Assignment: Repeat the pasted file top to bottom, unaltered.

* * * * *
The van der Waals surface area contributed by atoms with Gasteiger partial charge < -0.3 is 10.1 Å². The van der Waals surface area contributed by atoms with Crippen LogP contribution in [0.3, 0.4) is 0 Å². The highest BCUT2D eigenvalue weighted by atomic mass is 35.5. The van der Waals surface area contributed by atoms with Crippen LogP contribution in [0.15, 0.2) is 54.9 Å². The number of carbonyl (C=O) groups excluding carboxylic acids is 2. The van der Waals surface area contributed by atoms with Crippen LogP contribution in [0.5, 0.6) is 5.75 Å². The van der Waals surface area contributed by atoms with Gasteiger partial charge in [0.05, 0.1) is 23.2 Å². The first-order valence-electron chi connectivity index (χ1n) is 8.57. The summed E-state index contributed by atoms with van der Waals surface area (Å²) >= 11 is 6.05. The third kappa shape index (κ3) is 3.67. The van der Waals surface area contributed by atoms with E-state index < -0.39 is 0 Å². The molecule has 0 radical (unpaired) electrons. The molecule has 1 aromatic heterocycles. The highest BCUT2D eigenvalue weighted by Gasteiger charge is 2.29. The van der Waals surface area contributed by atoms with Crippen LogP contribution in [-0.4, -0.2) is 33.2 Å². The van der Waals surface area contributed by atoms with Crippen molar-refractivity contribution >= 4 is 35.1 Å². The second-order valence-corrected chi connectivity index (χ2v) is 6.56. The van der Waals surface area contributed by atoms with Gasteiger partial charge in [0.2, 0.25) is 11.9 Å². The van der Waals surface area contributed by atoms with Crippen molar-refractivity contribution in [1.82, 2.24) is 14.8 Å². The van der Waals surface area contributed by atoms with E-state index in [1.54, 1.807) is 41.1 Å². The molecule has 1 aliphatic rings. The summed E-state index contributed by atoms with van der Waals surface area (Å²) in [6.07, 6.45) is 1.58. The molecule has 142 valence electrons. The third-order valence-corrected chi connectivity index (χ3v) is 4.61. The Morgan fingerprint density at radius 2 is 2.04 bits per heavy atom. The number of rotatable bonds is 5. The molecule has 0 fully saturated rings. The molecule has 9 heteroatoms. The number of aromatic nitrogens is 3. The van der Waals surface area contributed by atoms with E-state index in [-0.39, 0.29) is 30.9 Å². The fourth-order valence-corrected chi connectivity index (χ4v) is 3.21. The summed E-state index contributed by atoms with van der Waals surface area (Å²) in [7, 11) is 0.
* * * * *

The van der Waals surface area contributed by atoms with Gasteiger partial charge < -0.3 is 10.1 Å². The van der Waals surface area contributed by atoms with Crippen LogP contribution in [0.3, 0.4) is 0 Å². The highest BCUT2D eigenvalue weighted by atomic mass is 35.5. The van der Waals surface area contributed by atoms with Crippen LogP contribution in [0.15, 0.2) is 54.9 Å². The number of carbonyl (C=O) groups excluding carboxylic acids is 2. The van der Waals surface area contributed by atoms with Crippen LogP contribution in [0.5, 0.6) is 5.75 Å². The van der Waals surface area contributed by atoms with Gasteiger partial charge in [0.05, 0.1) is 23.2 Å². The first-order valence-electron chi connectivity index (χ1n) is 8.57. The summed E-state index contributed by atoms with van der Waals surface area (Å²) >= 11 is 6.05. The third kappa shape index (κ3) is 3.67. The van der Waals surface area contributed by atoms with E-state index < -0.39 is 0 Å². The molecule has 0 radical (unpaired) electrons. The molecule has 1 aromatic heterocycles. The highest BCUT2D eigenvalue weighted by Gasteiger charge is 2.29. The van der Waals surface area contributed by atoms with Crippen LogP contribution in [-0.4, -0.2) is 33.2 Å². The van der Waals surface area contributed by atoms with Crippen molar-refractivity contribution >= 4 is 35.1 Å². The second-order valence-corrected chi connectivity index (χ2v) is 6.56. The van der Waals surface area contributed by atoms with Gasteiger partial charge in [0.2, 0.25) is 11.9 Å². The van der Waals surface area contributed by atoms with Crippen molar-refractivity contribution in [1.82, 2.24) is 14.8 Å². The van der Waals surface area contributed by atoms with E-state index in [1.54, 1.807) is 41.1 Å². The molecule has 1 aliphatic rings. The summed E-state index contributed by atoms with van der Waals surface area (Å²) in [6.07, 6.45) is 1.58. The molecule has 142 valence electrons. The third-order valence-corrected chi connectivity index (χ3v) is 4.61. The Morgan fingerprint density at radius 2 is 2.04 bits per heavy atom. The number of rotatable bonds is 5. The molecule has 0 fully saturated rings. The molecule has 9 heteroatoms. The number of aromatic nitrogens is 3. The van der Waals surface area contributed by atoms with E-state index in [-0.39, 0.29) is 30.9 Å². The fourth-order valence-corrected chi connectivity index (χ4v) is 3.21. The summed E-state index contributed by atoms with van der Waals surface area (Å²) in [7, 11) is 0.